Most people think there are federal laws governing a meal break and/or rest breaks. Unfortunately, there is no federal law regarding this. However, several states have passed legislation requiring employers to provide them. As with most aspects of employment law, each state is different.
Generally speaking, rest breaks of 20 minutes or less are paid while meal periods of 30 minutes or more are unpaid for employees over the age of 18. Laws on minors regarding breaks may vary by state from this general rule.
California has very specific Meal and Break Laws and will be discussed separately.
States seam to break up meal break laws based on the number of hours worked in a shift. Other parameters may also apply.
States with employees working minimum 8 hours
Minnesota – ‘Reasonable time to eat a meal’
Nebraska – 30 minutes (assembly plants, workshops, mechanical establishments only)
Nevada – 30 minutes
States with employees working minimum 7 ½ hours
Connecticut – 30-minute meal break must be taken after the first two hours of work and before the last two hours worked
Delaware – 30-minute meal break must be taken after the first two hours of work and before the last two hours worked
Illinois – 20-minute meal break no later than 5 hours after starting work. A second meal break is required for each continuous 7 ½ hours worked.
States with employees working minimum 6 hours
Maine – 30 minutes
Massachusetts – 30 minutes
Maryland (retail only) – 30 minutes; 8 hours or more, add 15-minute break every 4 consecutive hours
Rhode Island – 20 minutes; 8-hour shift, 30 minutes
Tennessee – 30-minutes
West Virginia – 20-minutes
Wisconsin – 30 minutes near mealtime or middle of a shift
States with employees working minimum 5 hours
Colorado – 30-minutes
New Hampshire – 30-minutes
North Dakota – 30-minutes if there are two or more employees on duty
Washington – 30-minutes which must start at least 2 hours and before 5 hours from the beginning of the shift; Employees working three or more hours longer than a normal workday shall be allowed at least one 30-minute meal period prior to or during the overtime period.
Other Interesting States
Kentucky – Employees are entitled to a “reasonable” off-duty period to eat a meal. Employees may not be required to take this break before the third hour of work or after the fifth hour of work.
New Mexico – Does not require a meal period, but when a meal period is granted, it must be at least 30 minutes, and not be counted as time worked.
In Oregon, the meal break length depends on the length of the shift.
- 6-14 hour shift – Employees get a 30-minute meal break
- 14 or more hours – Employees receive a second 30-minute meal break
In addition, there are rules regarding when the break is taken based on the number of hours worked.
- 6-7 hours: Break must occur between 2nd and 5th hours of work
- Longer than 7 hours: Break must occur between 3rd and 6th hours of work
Employee’s break time depends on the start and end time of the shift.
- Employees working a shift more than 6 hours receive at least 30-minutes for the ‘noonday meal’. The noonday meal period is recognized as extending from 11 AM to 2 PM.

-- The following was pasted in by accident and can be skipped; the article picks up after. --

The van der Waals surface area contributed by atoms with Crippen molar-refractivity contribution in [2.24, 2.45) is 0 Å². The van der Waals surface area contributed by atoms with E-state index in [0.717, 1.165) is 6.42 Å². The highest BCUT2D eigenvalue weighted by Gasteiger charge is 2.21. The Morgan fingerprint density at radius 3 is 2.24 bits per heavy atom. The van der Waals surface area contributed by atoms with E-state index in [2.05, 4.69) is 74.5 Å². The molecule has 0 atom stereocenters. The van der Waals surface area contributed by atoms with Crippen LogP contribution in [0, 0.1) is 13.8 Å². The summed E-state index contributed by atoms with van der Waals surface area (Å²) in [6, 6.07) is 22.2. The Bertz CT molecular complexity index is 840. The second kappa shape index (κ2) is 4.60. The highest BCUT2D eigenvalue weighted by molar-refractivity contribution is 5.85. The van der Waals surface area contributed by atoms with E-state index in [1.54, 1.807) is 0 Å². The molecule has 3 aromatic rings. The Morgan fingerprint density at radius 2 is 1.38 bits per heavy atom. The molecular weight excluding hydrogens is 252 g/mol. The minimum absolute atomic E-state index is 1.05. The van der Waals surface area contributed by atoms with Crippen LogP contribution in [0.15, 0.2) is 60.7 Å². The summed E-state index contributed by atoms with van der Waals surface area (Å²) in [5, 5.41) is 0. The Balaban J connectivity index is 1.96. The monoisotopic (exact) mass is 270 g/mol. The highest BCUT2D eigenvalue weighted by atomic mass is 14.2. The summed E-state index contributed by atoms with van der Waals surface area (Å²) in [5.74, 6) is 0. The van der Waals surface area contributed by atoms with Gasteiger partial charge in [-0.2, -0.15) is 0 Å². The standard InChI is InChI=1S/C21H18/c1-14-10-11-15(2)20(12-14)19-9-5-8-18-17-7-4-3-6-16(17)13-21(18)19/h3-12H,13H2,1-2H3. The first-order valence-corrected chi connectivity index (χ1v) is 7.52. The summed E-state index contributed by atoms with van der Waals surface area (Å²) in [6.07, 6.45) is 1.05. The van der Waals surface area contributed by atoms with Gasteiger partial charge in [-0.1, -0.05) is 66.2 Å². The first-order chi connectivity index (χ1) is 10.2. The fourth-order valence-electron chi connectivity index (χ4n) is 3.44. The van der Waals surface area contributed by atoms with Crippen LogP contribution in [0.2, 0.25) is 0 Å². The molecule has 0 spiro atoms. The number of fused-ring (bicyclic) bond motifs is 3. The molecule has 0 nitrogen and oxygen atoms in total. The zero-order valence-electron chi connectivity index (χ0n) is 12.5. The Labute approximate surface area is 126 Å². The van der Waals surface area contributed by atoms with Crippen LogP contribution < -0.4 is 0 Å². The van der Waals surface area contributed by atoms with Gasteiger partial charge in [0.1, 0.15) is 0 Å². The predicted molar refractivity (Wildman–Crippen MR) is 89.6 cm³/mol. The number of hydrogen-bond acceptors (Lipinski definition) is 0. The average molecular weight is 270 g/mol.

- Employees starting before 11 AM and continuing later than 7 PM shall be allowed an additional meal period of at least 20 minutes between 5 PM and 7 PM
- Employees working a shift more than 6 hours starting between the hours of 1 PM and 6 AM shall be allowed at least 45 minutes for a meal
- Employees in connection with a factory working a shift more than 6 hours shall be allowed at least 60 minutes for their mealtime
While many states have meal break laws, fewer have rest break laws. Four states have laws requiring a 10-minute rest break for every 4 hours worked. Those states are Colorado, Kentucky, Nevada, and Washington. Maryland has a law for retail workers requiring 15-minute breaks for every 4-6 hours worked.
California is different because employers must note the consequences of noncompliance. In addition, recent California Supreme Court rulings state noncompliance payment must be at the Regular Rate of Pay. The penalty for failure to provide a meal or rest break is one hour of pay at their regular rate of pay.
For shifts of 5 hours or more, employees are entitled to a 30-minute work-free break that must start by the fifth hour of work. Employees can waive the meal break if their shift is 6 hours or less. For shifts more than 10 hours but less than 12, a second meal is break required. This must be provided by end of the 10th hour, and employees can waive one but not both meal breaks.
Waivers for break time can be made but must be mutual and voluntary.
It is very important to be accurate with the break. These should be ‘to the minute’ with no rounding of time.
California requires 10-minute rest breaks for every 4 hours worked. Like the meal breaks, these must be uninterrupted, not on-call, and they are free to leave the premises. If an employee works during their break, they must be given another opportunity for a break, if possible. If it was the employer’s fault a break was interrupted, the employee gets one hour’s pay at their regular rate of pay.
How can we help
To learn how we can help your company with the complexities of measuring meal and rest breaks, contact Time Equipment Company at email@example.com or 800-997-8463.
*This information simplifies complex Acts as it is understood by Time Equipment Company. It is not to be taken as legal advice. The regulations for this program are changing. For further information contact your state or local Department of Labor.